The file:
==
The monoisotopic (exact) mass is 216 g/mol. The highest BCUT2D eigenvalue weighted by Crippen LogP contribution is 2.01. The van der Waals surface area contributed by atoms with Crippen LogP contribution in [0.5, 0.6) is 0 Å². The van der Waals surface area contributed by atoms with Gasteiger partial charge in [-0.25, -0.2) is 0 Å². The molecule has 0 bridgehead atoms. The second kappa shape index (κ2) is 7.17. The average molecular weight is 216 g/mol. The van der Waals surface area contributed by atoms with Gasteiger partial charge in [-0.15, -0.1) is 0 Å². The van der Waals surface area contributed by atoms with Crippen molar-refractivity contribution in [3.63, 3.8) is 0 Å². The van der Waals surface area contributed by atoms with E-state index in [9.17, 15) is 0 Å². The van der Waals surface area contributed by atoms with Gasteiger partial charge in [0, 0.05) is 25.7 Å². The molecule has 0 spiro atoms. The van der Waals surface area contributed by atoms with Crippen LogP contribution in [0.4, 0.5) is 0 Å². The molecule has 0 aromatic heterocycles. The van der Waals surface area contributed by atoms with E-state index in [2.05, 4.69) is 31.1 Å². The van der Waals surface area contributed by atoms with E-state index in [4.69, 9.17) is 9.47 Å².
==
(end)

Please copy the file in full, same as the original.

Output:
The monoisotopic (exact) mass is 216 g/mol. The highest BCUT2D eigenvalue weighted by Crippen LogP contribution is 2.01. The van der Waals surface area contributed by atoms with Crippen LogP contribution in [0.5, 0.6) is 0 Å². The van der Waals surface area contributed by atoms with Gasteiger partial charge in [-0.25, -0.2) is 0 Å². The molecule has 0 bridgehead atoms. The second kappa shape index (κ2) is 7.17. The average molecular weight is 216 g/mol. The van der Waals surface area contributed by atoms with Gasteiger partial charge in [-0.15, -0.1) is 0 Å². The van der Waals surface area contributed by atoms with Crippen molar-refractivity contribution in [3.63, 3.8) is 0 Å². The van der Waals surface area contributed by atoms with E-state index in [9.17, 15) is 0 Å². The van der Waals surface area contributed by atoms with Gasteiger partial charge in [0, 0.05) is 25.7 Å². The molecule has 0 spiro atoms. The van der Waals surface area contributed by atoms with Crippen LogP contribution in [0.4, 0.5) is 0 Å². The molecule has 0 aromatic heterocycles. The van der Waals surface area contributed by atoms with E-state index in [2.05, 4.69) is 31.1 Å². The van der Waals surface area contributed by atoms with E-state index in [4.69, 9.17) is 9.47 Å².